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Religious leaders with Faith in Action are calling on the federal government to support reparations for descendants of slavery

WASHINGTON — For decades Black Americans have felt bore the impact of slavery’s continued legacy, and it is beyond time that Congress invest in solutions rooted in healing and economic empowerment, argued Black clergymembers in a series of statements supporting legislation that would establish a commission examining reparations for descendants of slavery.

“It is a hard but necessary truth that our country’s original sin and enduring systemic racism has plagued our nation for generations,” said The Rev. Alvin Herring, executive director of Faith in Action. “If we are to restore the soul of our nation, as the Biden administration has set out to do, then it is critical that the federal government ensure that no one stands alone and that no one is left behind. So many of our longest-held institutions were built on the backs of enslaved labor, and even hundreds of years after its abolishment, Black Americans continue to pay the price. It is far beyond time that our federal government invest in solutions that free us from the continued shackles of racism in our economic, political, and social landscapes. H.R.40 is a critical first step in realizing this vision of true justice and equity.”

The proposed legislation, H.R. 40, is currently awaiting a vote in the House Judiciary Committee. The bill would establish the Commission to Study and Develop Reparation Proposals for African Americans, examining slavery and discrimination in the United States from 1619 to now, and “recommend appropriate remedies.”

“I first signed on to a letter in support of H.R. 40 last year as a part of the Human Watch coalition using Dr. King’s 1963 text, ‘Why We Can’t Wait,’” said The Rev. Dr. Cassandra Gould, executive director of Missouri Faith Voices. “We have been waiting for 32 years since H.R. 40 was introduced, but Black people in America have been waiting for a tangible response to the terrorizing, traumatizing, commodifying and killing of Black bodies since 1619. Even now, as the Chauvin trial nears the end, we are waiting for justice and echoing the sentiment of the Psalmist, ‘How long GOD?’ This initial vote is a momentous but small step toward overdue justice. We will continue to work diligently and call on Congress to act now on behalf of all of the blood, wealth and life that has been extracted from Black people for generations.”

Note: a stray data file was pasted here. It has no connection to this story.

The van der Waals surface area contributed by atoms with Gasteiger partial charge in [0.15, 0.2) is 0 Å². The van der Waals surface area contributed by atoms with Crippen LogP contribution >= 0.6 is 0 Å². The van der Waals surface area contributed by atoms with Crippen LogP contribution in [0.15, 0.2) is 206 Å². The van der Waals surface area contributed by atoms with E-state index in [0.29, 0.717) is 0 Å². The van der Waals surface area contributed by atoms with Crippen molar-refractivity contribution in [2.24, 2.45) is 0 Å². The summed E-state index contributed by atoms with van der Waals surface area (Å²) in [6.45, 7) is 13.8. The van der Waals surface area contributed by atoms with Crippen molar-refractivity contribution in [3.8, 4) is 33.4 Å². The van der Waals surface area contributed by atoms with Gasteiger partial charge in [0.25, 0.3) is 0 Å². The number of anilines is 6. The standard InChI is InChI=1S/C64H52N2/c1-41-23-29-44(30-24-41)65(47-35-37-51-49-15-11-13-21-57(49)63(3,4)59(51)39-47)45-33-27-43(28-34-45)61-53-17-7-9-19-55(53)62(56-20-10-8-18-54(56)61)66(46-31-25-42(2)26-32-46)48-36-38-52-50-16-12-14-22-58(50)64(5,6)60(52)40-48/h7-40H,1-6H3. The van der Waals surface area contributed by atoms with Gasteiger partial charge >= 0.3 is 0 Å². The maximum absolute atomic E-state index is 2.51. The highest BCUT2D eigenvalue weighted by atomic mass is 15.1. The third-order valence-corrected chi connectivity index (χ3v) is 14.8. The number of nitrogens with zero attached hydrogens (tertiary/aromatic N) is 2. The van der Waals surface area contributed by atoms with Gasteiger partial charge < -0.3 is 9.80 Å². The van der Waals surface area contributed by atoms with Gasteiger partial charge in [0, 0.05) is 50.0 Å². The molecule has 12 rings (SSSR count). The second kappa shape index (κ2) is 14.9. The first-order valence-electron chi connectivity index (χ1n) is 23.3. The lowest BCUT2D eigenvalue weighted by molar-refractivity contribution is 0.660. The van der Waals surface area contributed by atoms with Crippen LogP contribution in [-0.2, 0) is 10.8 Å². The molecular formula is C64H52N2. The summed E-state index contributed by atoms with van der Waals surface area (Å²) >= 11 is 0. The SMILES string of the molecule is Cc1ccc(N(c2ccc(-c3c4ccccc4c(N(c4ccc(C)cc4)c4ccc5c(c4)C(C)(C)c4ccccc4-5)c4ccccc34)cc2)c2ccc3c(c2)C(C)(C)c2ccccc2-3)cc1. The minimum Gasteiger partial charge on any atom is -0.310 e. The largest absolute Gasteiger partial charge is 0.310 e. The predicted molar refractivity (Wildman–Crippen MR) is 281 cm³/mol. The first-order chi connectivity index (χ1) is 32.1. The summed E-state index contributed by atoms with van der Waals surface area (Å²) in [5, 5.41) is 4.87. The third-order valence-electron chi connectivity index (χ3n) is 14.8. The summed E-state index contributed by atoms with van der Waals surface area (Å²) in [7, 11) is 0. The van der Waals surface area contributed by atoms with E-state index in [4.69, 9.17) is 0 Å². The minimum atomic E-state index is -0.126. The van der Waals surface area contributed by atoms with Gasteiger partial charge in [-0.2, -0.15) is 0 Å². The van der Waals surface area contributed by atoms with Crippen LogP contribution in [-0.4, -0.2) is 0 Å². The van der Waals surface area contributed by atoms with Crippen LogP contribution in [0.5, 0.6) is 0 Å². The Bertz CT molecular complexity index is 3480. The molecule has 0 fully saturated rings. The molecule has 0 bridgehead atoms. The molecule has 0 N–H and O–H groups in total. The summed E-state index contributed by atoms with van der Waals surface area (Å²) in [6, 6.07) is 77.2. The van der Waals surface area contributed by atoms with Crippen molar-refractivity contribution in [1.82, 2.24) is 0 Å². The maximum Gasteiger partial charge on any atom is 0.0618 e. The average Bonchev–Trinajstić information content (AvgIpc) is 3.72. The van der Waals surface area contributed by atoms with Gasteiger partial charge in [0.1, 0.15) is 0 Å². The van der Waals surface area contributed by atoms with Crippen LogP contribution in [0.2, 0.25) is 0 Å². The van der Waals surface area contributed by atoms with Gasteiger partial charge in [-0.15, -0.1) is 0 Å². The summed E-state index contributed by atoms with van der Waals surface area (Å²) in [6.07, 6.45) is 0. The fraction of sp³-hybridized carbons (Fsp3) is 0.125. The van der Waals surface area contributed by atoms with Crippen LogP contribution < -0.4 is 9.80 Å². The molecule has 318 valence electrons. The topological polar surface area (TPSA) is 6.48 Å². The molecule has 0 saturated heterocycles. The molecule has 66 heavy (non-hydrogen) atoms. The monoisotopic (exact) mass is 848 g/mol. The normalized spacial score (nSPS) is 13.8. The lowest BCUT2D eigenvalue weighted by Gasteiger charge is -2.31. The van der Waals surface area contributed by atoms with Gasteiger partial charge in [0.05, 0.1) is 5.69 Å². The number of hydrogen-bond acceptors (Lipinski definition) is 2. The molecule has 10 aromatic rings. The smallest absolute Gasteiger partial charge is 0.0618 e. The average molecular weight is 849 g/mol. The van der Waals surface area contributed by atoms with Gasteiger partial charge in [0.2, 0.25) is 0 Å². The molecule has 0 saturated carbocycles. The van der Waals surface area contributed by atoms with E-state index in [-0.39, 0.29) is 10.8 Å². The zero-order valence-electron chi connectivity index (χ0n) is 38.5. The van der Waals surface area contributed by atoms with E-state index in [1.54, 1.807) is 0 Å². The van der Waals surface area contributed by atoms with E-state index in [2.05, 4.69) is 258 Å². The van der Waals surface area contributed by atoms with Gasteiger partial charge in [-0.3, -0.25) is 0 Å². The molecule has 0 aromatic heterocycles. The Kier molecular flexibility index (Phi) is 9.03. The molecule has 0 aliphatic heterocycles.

“We cannot change history but we can create and implement policies that allow us to course correct the path we are on,” said Pastor Trena Turner, executive director of Faith in the Valley. “Slavery has lived on for hundreds of years, it’s just taken on many, many forms for more than 150 years, such as Jim Crow and the prison industrial complex. Slavery, the ownership of Black bodies, shows up in our policing, housing policies and education systems across the country. The passage of H.R. 40 is an historic move in the right direction. It gives our country the opportunity to learn about then correct our original sin. Ecclesiastes 3:1-8 reminds us that there is a time for everything. The time for reparations is now.”


Faith in Action, formerly known as PICO National Network, is the largest grassroots, faith-based organizing network in the United States. The nonpartisan organization works with 1,000 religious congregations in more than 200 cities and towns through its 46 local and state federations. For more information, visit

 Faith in Action is a 501c(3).  Faith in Action and its affiliates are non-partisan and are not aligned explicitly or implicitly with any candidate or party. We do not endorse or support candidates for office. 



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